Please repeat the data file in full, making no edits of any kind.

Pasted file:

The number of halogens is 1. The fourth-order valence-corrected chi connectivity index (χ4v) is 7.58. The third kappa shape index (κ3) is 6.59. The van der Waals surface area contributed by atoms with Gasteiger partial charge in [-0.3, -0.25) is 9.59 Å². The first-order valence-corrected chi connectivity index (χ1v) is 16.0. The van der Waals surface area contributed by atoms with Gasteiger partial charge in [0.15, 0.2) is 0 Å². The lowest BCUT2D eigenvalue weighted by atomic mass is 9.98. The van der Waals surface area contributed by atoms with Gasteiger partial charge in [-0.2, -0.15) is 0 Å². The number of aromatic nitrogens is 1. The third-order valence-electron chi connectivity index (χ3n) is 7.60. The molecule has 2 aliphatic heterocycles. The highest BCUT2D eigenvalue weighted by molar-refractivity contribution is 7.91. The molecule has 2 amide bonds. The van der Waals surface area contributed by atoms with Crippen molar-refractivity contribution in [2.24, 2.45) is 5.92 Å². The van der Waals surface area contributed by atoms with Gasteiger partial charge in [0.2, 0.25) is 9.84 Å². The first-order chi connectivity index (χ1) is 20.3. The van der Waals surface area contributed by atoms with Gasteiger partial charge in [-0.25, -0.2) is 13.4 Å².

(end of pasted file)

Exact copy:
The number of halogens is 1. The fourth-order valence-corrected chi connectivity index (χ4v) is 7.58. The third kappa shape index (κ3) is 6.59. The van der Waals surface area contributed by atoms with Gasteiger partial charge in [-0.3, -0.25) is 9.59 Å². The first-order valence-corrected chi connectivity index (χ1v) is 16.0. The van der Waals surface area contributed by atoms with Gasteiger partial charge in [0.15, 0.2) is 0 Å². The lowest BCUT2D eigenvalue weighted by atomic mass is 9.98. The van der Waals surface area contributed by atoms with Gasteiger partial charge in [-0.2, -0.15) is 0 Å². The number of aromatic nitrogens is 1. The third-order valence-electron chi connectivity index (χ3n) is 7.60. The molecule has 2 aliphatic heterocycles. The highest BCUT2D eigenvalue weighted by molar-refractivity contribution is 7.91. The molecule has 2 amide bonds. The van der Waals surface area contributed by atoms with Crippen molar-refractivity contribution in [2.24, 2.45) is 5.92 Å². The van der Waals surface area contributed by atoms with Gasteiger partial charge in [0.2, 0.25) is 9.84 Å². The first-order chi connectivity index (χ1) is 20.3. The van der Waals surface area contributed by atoms with Gasteiger partial charge in [-0.25, -0.2) is 13.4 Å².